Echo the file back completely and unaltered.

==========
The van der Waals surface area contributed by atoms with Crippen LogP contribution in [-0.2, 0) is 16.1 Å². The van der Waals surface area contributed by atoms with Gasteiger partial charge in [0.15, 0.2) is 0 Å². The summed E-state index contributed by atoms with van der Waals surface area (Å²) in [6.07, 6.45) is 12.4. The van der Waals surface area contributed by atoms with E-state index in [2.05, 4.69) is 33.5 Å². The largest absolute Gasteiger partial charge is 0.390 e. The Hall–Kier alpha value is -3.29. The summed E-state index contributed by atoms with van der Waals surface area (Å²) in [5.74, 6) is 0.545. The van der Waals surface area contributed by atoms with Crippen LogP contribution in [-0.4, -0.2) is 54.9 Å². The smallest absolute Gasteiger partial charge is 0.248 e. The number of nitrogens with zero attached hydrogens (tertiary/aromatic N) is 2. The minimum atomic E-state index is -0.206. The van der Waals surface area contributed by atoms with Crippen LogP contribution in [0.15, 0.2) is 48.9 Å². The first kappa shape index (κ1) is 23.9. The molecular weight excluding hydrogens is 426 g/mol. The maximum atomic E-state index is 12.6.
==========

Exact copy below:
The van der Waals surface area contributed by atoms with Crippen LogP contribution in [-0.2, 0) is 16.1 Å². The van der Waals surface area contributed by atoms with Gasteiger partial charge in [0.15, 0.2) is 0 Å². The summed E-state index contributed by atoms with van der Waals surface area (Å²) in [6.07, 6.45) is 12.4. The van der Waals surface area contributed by atoms with E-state index in [2.05, 4.69) is 33.5 Å². The largest absolute Gasteiger partial charge is 0.390 e. The Hall–Kier alpha value is -3.29. The summed E-state index contributed by atoms with van der Waals surface area (Å²) in [5.74, 6) is 0.545. The van der Waals surface area contributed by atoms with Crippen LogP contribution in [-0.4, -0.2) is 54.9 Å². The smallest absolute Gasteiger partial charge is 0.248 e. The number of nitrogens with zero attached hydrogens (tertiary/aromatic N) is 2. The minimum atomic E-state index is -0.206. The van der Waals surface area contributed by atoms with Crippen LogP contribution in [0.15, 0.2) is 48.9 Å². The first kappa shape index (κ1) is 23.9. The molecular weight excluding hydrogens is 426 g/mol. The maximum atomic E-state index is 12.6.